Tags :    0 comments  
Aug 11, 2014

First Formal DDS Security

posted by Bryon Moyer

As noted in today’s article on some of the characteristics of the DDS data transport standard, it’s missing a rather important component: formalized security. Proprietary schemes have been layered on top of it, but the OMG has a beta standard that they’re now finalizing (a process that could take up to a year).

But that doesn’t stop early adoption. RTI has announced an implementation of the new OMG security standard for DDS – something likely made easier since, by their claim, they contributed much of the content of the standard.

There are a couple of particular challenges with respect to security on DDS. First, due to its decentralized nature, there are no brokers or single-points-of-security (which would be single points of failure). This means that each device or node has to handle its own security.

Second, DDS runs over many different transport protocols, some of which may or may not have their own security. Because of that, you can’t rely on the underlying transport security for protection. This means adding DDS-level security (which may complement security at a lower level).

We usually think of security as protecting the privacy of a message so that only the intended receiver can read it. While this is true, RTI points out that, in many cases, the content isn’t really secret – you just want to be sure that it’s authentic. They use as an example a weather data transmission: you may not care if anyone else sees it, but you want to be sure you’re getting the real thing and not some spoofed message that’s going to send your boats out into the heart of a hurricane. (I hear that competition amongst fishermen is fierce!)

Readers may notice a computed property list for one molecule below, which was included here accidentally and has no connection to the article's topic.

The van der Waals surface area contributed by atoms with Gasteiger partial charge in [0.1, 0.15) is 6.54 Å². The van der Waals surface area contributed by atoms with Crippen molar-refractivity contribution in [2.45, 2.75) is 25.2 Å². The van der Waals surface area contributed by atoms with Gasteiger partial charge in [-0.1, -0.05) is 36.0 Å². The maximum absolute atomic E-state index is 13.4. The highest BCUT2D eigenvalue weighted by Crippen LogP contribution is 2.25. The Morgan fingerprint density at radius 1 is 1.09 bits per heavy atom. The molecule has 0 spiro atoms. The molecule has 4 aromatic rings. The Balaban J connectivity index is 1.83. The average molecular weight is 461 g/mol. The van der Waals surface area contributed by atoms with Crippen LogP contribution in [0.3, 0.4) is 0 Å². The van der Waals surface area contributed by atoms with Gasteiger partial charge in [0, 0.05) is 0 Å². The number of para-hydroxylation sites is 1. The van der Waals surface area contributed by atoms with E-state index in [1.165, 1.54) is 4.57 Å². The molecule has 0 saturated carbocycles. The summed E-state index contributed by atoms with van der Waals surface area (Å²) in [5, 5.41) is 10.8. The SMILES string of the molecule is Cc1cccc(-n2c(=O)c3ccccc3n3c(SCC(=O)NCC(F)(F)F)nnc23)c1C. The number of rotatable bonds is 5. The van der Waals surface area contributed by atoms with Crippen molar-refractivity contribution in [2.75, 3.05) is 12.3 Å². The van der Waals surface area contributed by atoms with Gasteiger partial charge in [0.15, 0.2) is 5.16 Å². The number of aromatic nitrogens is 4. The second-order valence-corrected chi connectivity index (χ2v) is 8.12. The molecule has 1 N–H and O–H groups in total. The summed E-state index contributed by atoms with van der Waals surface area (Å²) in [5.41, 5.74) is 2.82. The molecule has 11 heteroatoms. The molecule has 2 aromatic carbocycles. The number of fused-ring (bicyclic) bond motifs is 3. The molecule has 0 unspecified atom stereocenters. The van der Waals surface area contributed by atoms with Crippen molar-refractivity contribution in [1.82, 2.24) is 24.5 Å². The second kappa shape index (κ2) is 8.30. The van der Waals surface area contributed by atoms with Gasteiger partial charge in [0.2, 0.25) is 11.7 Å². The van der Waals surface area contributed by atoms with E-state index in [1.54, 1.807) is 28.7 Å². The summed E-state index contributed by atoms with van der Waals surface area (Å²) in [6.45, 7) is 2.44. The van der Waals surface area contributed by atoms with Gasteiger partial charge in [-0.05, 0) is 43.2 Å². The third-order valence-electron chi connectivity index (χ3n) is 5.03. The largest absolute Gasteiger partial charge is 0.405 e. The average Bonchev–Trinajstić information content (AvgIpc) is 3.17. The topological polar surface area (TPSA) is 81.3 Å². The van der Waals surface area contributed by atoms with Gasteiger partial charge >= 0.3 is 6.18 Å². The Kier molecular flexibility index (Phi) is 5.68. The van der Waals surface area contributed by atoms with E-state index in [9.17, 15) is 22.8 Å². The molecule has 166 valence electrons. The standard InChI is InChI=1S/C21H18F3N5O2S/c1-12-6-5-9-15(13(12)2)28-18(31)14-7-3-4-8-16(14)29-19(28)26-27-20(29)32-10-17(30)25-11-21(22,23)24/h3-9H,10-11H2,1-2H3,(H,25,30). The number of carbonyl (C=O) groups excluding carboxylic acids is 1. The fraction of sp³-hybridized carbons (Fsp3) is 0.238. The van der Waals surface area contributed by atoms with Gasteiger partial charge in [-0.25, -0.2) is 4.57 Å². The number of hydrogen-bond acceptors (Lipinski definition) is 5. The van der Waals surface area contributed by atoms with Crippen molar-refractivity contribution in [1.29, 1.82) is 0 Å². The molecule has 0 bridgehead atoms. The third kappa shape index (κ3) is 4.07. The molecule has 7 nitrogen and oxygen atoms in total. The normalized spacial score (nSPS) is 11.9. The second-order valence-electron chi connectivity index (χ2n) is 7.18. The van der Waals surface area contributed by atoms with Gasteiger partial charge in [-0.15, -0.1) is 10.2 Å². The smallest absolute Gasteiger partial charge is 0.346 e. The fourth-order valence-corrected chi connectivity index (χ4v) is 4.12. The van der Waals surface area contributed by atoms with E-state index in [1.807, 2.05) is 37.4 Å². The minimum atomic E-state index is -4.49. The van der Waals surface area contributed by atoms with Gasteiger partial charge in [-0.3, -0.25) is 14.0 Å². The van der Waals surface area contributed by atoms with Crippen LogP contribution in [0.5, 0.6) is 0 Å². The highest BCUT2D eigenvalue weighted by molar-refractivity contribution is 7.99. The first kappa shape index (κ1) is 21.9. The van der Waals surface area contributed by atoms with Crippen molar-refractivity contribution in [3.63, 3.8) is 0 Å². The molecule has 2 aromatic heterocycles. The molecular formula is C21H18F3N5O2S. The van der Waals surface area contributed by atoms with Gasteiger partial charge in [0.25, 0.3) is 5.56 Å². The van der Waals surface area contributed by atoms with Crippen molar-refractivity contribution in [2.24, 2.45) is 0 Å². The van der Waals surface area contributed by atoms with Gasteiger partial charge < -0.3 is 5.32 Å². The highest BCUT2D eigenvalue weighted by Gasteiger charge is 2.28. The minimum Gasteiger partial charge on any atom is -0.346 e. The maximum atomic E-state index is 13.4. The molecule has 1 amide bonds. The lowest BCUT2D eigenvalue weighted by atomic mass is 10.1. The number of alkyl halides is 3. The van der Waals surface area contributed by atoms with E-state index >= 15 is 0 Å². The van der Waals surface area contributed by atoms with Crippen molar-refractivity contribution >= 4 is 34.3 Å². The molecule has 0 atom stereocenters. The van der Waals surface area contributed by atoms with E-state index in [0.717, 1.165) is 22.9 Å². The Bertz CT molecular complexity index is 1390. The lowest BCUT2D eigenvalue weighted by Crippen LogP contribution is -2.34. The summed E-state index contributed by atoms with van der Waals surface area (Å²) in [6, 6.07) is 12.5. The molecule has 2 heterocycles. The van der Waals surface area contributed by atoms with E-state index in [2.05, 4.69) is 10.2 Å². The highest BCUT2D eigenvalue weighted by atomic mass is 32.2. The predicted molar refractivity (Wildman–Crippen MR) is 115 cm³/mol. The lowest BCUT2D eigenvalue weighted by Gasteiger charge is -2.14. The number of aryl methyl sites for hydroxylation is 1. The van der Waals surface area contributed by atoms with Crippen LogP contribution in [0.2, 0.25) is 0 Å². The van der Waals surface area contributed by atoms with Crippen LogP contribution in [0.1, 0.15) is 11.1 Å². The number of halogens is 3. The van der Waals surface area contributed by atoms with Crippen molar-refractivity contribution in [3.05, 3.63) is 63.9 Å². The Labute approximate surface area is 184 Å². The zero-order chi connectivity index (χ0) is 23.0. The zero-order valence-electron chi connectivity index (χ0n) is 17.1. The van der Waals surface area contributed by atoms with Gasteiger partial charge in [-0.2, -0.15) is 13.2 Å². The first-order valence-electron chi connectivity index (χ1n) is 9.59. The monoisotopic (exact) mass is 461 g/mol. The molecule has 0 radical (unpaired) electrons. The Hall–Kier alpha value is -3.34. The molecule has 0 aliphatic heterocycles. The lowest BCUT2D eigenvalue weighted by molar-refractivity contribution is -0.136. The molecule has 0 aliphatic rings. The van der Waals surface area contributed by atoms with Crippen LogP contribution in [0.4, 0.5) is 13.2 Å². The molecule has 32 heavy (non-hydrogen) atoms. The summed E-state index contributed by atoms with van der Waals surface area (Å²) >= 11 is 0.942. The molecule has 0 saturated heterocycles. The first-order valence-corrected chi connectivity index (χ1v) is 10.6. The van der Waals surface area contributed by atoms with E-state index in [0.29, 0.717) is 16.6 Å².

So RTI’s Connext DDS Security includes authentication, access control, encryption (using encryption standards), data tagging (user-defined tags), and logging.

RTI__Security_Plug_Ins_Network_Slide_red.png

(Click to enlarge)

Image courtesy RTI

If all you’re interested in is authentication, you can improve performance by taking a hash of the message (much faster than encrypting) and then encrypting only the hash (much smaller – hence quicker – than the entire message). Full encryption (needed to obscure the entire payload) can be 100 times slower.

You can also customize your own encryption and authentication code if you wish.

They claim that this is the first “off the shelf” security package; the prior proprietary approaches ended up being written into the applications explicitly. Here it’s provided as a library for inclusion in the overall DDS infrastructure.

You can find more in their announcement.

Tags :    0 comments  
Aug 07, 2014

Anything But Moore’s Law

posted by Bryon Moyer

Novati_fab.jpg

Any new foundry would want to grow up to be a megalith like TSMC, right? Isn’t that how you prove you’ve “made it”? Well, not if you’re Novati. They’re a different sort of foundry, one you don’t hear about so often over the noise of the Big Guys.